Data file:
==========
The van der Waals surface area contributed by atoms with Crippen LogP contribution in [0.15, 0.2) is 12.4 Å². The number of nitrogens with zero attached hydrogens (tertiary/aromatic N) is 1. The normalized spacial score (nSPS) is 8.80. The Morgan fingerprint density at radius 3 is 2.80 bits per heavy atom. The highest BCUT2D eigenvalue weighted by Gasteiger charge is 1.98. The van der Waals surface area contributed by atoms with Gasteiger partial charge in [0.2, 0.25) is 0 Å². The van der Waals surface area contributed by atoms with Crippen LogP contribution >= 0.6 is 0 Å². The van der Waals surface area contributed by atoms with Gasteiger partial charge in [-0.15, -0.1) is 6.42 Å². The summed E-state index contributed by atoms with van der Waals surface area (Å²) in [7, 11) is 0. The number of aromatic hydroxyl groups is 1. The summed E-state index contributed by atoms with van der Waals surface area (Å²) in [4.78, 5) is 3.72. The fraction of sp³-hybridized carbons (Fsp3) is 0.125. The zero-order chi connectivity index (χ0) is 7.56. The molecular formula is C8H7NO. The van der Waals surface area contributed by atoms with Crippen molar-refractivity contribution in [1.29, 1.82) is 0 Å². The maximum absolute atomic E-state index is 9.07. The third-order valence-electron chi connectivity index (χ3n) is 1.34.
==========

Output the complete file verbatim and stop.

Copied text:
The van der Waals surface area contributed by atoms with Crippen LogP contribution in [0.15, 0.2) is 12.4 Å². The number of nitrogens with zero attached hydrogens (tertiary/aromatic N) is 1. The normalized spacial score (nSPS) is 8.80. The Morgan fingerprint density at radius 3 is 2.80 bits per heavy atom. The highest BCUT2D eigenvalue weighted by Gasteiger charge is 1.98. The van der Waals surface area contributed by atoms with Gasteiger partial charge in [0.2, 0.25) is 0 Å². The van der Waals surface area contributed by atoms with Crippen LogP contribution >= 0.6 is 0 Å². The van der Waals surface area contributed by atoms with Gasteiger partial charge in [-0.15, -0.1) is 6.42 Å². The summed E-state index contributed by atoms with van der Waals surface area (Å²) in [7, 11) is 0. The number of aromatic hydroxyl groups is 1. The summed E-state index contributed by atoms with van der Waals surface area (Å²) in [4.78, 5) is 3.72. The fraction of sp³-hybridized carbons (Fsp3) is 0.125. The zero-order chi connectivity index (χ0) is 7.56. The molecular formula is C8H7NO. The van der Waals surface area contributed by atoms with Crippen molar-refractivity contribution in [1.29, 1.82) is 0 Å². The maximum absolute atomic E-state index is 9.07. The third-order valence-electron chi connectivity index (χ3n) is 1.34.